The literature shows that information technologies allow both centralization and decentralization. Researchers are in the agreement that information technologies make it possible for organizational managers to leave their decision-making power to a large part of the hierarchical levels without compromising the quality and timeliness of the decision [62, 63]. Keen [64] combined the concepts of centralization and decentralization and used the term “federated organization” in which organizations do not have to choose either because information technologies simultaneously allow centralization-decentralization [64, 65].

3.3 Effects of information technologies on standardization/formalization

Formalization is the process of detailing how activities are coordinated for organizational purposes in order for employees and organizational units to respond routinely to recurring situations [51, 66]. Formalization involves rules, instructions, shared values, and norms [67]. In fact, formalization is based on the objective of more efficiency and less uncertainty [13].

Information technologies provide the ability to reduce the negative effects of formalization by facilitating the documenting and retrieving of information on organizational occurrences and endeavors that make behaviors and processes more consistent through formalization [63]. The more information technologies assist in reducing search times and preventing downtime, the more the administrative cost of formalization decreases and the productivity increases, which ultimately benefits the path to innovation [68].


4. Organizational structure and organization culture

Different organizational structures lead to the development of different cultural values [15]. The fact that the structure which an organization has established to control its activities and is defined as a formal system consisting of duties and authority relations is mechanical or organic causes the emergence of completely different cultural values, rules, and norms [69]. While mechanical structures are vertical, highly centralized, and almost everything in them are standardized, organic structures are horizontal, decentralized, and based on mutual adaptation [14]. People feel relatively less autonomous in vertical and centralized organizations, and being careful, obeying the upper authority, and respecting traditions are among the desired behaviors. Therefore, in a mechanical organizational structure, there are cultural values where predictability and stability are important [69]. In contrast, in horizontal and decentralized organizations, people can freely choose their own activities and control them. Creativity, courage, and risk-taking are given importance as desired behaviors. Therefore, organic structures contribute to the formation of cultures that value innovation and flexibility [15].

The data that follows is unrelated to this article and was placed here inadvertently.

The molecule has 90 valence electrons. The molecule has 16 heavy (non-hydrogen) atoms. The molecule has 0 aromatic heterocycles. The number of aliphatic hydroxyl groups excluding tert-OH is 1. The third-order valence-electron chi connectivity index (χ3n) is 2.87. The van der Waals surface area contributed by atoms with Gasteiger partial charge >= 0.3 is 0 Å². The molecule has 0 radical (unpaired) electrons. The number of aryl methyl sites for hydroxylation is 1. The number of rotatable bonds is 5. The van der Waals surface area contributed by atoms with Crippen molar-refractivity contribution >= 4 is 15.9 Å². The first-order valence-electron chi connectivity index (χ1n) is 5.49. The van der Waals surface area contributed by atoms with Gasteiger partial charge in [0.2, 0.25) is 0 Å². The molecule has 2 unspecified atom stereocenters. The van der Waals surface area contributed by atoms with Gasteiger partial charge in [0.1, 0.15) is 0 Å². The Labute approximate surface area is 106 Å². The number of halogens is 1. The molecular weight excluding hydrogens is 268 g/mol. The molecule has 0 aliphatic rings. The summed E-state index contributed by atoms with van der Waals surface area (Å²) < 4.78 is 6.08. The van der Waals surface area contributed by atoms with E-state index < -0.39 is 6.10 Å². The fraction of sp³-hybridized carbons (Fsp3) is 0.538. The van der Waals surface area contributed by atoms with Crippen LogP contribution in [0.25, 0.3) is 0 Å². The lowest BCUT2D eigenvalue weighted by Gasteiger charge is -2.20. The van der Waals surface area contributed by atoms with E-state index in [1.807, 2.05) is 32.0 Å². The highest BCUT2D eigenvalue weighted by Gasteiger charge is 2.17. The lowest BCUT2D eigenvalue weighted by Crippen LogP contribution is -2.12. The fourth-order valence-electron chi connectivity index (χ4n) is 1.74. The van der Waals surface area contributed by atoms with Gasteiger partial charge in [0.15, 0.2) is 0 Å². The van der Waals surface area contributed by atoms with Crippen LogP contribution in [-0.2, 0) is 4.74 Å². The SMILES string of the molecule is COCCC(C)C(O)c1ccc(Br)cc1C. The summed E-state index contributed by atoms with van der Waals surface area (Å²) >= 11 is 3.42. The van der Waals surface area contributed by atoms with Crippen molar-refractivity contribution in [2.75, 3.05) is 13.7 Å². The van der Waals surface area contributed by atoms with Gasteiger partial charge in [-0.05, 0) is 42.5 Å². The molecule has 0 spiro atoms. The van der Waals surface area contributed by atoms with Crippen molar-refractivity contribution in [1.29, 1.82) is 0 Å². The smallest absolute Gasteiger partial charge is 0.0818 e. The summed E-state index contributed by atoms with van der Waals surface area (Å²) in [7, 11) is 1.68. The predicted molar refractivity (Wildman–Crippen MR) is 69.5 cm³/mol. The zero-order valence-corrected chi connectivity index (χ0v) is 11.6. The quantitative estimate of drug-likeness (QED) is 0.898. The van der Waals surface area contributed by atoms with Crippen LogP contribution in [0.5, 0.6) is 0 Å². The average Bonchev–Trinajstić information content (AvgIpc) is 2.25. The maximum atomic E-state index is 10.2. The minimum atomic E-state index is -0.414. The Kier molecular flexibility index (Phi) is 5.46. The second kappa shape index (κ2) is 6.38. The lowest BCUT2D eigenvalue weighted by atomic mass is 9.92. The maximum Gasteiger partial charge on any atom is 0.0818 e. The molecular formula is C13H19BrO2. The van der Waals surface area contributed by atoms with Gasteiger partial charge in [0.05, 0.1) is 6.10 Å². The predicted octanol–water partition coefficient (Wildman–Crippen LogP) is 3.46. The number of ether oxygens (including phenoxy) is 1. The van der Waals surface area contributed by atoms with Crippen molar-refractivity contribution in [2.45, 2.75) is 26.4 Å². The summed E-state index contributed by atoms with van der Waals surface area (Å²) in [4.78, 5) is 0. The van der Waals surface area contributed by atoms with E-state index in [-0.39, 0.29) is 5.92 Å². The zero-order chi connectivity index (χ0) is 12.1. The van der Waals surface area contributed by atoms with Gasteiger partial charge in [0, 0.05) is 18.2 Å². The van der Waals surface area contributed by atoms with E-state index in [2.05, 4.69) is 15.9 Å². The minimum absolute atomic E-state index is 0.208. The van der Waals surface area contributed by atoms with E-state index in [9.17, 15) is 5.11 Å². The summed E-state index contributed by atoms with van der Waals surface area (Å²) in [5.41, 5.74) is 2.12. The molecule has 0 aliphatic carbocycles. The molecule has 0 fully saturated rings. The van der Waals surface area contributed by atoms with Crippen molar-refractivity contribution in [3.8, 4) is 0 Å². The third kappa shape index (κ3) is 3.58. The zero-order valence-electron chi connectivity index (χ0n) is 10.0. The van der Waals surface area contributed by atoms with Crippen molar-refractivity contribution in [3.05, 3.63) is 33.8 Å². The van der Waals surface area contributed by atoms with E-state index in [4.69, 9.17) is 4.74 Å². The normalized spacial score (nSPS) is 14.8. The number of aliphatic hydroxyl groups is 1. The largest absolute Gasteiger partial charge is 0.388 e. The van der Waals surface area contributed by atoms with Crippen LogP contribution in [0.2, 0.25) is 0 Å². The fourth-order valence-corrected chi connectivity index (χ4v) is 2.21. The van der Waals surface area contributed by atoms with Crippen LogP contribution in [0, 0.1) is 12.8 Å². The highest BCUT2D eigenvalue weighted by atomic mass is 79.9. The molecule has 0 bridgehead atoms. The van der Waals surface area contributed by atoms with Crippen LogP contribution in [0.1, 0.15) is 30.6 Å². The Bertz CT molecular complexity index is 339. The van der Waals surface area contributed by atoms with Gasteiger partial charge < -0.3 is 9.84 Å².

Organizational structure is also important for the development of cultural values that support integration and coordination. In a structure with stable task and role relations, sharing of rules and norms is more since there will be no communication problems and the information flow will be fast [70]. In organizations where the sharing of cultural values, norms, and rules is at a high level, the level of performance also increases [15]. Particularly in team or matrix structures where face-to-face communication is intense, the sharing of these cultural values and common reactions to the problems develop more rapidly [9].

Whether an organization is centralized or not causes different cultural values to emerge. In decentralized structures, authority is divided into subordinate levels, and an environment is created for the formation of cultural values in which creativity and innovation are rewarded [13]. Employees are allowed to use the organization’s resources and work in projects that they want, by spending some of their time in these projects, thus contributing to the production of innovative and creative products and services [15]. The structures of such organizations constitute the cultural values that give their employees the message “as long as it is in the interest of the organization, it is okay to do things in an innovative and the way you want.”

Conversely, in some organizations, it may be more important for employees not to decide on their own and all activities to be followed and controlled by their superiors. In such cases, a centralized structure is preferred to create cultural values that will ensure accountability and obedience [71]. Through norms and rules, all employees are expected to behave honestly and consistently and inform their superiors about wrongs or mistakes, because this is the only acceptable form of behavior within these structures [72].


5. Information technologies and organization culture